and so in a multitude of places: and it should be observed, that our Lord was now discoursing with a Jewish Rabbi, and that he is opposing a commonly received notion of theirs, that when the Messiah came, the Gentiles should have no benefit or advantage by him, only the Israelites; so far should they be from it, that, according to their sense, the most dreadful judgments, calamities, and curses, should befall them; yea, hell and eternal damnation.

“There is a place (they say (d),) the name of which is “Hadrach”, Zec 9:1. This is the King Messiah, who is, חד ורך, “sharp and tender”; sharp to “the nations”, and tender to “Israel”.”

And so of the “sun of righteousness”, in Mal 4:2, they say (e),

“there is healing for the Israelites in it: but the idolatrous nations shall be burnt by it.”

And that (f).

“there is mercy for Israel, but judgment for the rest of the nations.”

And on those words in Isa 21:12, “the morning cometh”, and also the night, they observe (g),

“the morning is for the righteous, and the night for the wicked; the morning is for Israel, and the night for “the nations of the world”.”

And again (h),

“in the time to come, (the times of the Messiah,) the holy, blessed God will bring “darkness” upon “the nations”, and will enlighten Israel, as it is said, Isa 60:2.”

Once more (i),

“in the time to come, the holy, blessed God will bring the nations of the world, and will cast them into the midst of hell under the Israelites, as it is said, Isa 43:3.”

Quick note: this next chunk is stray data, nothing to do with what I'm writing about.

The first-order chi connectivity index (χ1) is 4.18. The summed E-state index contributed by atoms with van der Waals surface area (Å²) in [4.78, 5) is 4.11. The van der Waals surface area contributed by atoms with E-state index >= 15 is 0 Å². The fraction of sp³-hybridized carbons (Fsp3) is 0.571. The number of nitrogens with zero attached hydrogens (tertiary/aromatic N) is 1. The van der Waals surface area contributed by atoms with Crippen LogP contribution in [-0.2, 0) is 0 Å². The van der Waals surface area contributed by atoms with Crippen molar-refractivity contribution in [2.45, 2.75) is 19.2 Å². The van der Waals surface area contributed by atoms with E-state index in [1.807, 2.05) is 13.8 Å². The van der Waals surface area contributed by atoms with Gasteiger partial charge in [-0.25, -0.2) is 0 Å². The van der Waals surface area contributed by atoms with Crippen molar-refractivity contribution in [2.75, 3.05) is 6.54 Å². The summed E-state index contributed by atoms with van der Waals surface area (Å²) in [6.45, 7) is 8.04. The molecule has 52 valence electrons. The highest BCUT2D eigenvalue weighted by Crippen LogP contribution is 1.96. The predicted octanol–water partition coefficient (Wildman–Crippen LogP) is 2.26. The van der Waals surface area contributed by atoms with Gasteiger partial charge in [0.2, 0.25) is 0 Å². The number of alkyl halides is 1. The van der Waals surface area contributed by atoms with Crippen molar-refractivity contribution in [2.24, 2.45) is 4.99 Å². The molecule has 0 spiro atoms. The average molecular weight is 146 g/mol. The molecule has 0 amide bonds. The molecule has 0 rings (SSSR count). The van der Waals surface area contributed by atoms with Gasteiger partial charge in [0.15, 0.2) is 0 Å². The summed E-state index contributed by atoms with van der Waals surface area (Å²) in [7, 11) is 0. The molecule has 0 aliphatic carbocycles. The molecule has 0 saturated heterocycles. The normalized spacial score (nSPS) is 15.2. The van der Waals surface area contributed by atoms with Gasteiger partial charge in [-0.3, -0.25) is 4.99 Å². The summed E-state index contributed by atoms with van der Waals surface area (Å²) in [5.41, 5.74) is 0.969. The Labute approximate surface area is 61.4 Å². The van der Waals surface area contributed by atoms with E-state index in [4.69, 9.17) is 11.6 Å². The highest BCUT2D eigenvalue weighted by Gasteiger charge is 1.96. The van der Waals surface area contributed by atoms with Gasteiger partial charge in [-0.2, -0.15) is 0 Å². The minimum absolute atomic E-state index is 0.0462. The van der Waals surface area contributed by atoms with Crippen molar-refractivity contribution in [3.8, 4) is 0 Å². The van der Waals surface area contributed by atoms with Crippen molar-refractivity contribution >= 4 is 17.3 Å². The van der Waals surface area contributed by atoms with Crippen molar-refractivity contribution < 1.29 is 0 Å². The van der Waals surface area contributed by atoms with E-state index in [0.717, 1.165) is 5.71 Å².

To which may be added that denunciation of theirs (k).

“woe to the nations of the world, who perish, and they know not that they perish: in the time that the sanctuary was standing, the altar atoned for them; but now who shall atone for them?”

Now, in opposition to such a notion, our Lord addresses this Jew; and it is as if he had said, you Rabbins say, that when the Messiah comes, only the Israelites, the peculiar favourites of God, shall share in the blessings that come by, and with him; and that the Gentiles shall reap no advantage by him, being hated of God, and rejected of him: but I tell you, God has so loved the Gentiles, as well as the Jews,

that he gave his only begotten Son; to, and for them, as well as for the Jews; to be a covenant of the people, the Gentiles, the Saviour of them, and a sacrifice for them; a gift which is a sufficient evidence of his love to them; it being a large and comprehensive one, an irreversible and unspeakable one; no other than his own Son by nature, of the same essence, perfections, and glory with him; begotten by him in a way inconceivable and expressible by mortals; and his only begotten one; the object of his love and delight, and in whom he is ever well pleased; and yet, such is his love to the Gentiles, as well as Jews, that he has given him, in human nature, up, into the hands of men, and of justice, and to death itself:

that whosoever believeth in him, whether Jew or Gentile,

should not perish, but have everlasting life; See Gill on Joh 3:15.

(b) T. Bab. Avoda Zara, fol. 2. 1. (c) Ib. fol. 4. 1. Vid. T. Bab. Sanhedrin, fol. 91. 2. & Bereshit Rabba, fol. 11. 3. (d) Shirhashirim Rabba, fol. 24. 1. Jarchi & Kimchi in Zech. ix. 1. (e) Zohar in Gen. fol. 112. 2. (f) Zohar in Exod. fol. 15. 1, 2. (g) T. Hieros. Taaniot, fol. 64. 1. (h) Shemot Rabba, sect. 14. fol. 99. 4. (i) Ib sect. 11. fol. 98. 3. (k) T. Bab. Succa, fol. 55. 2.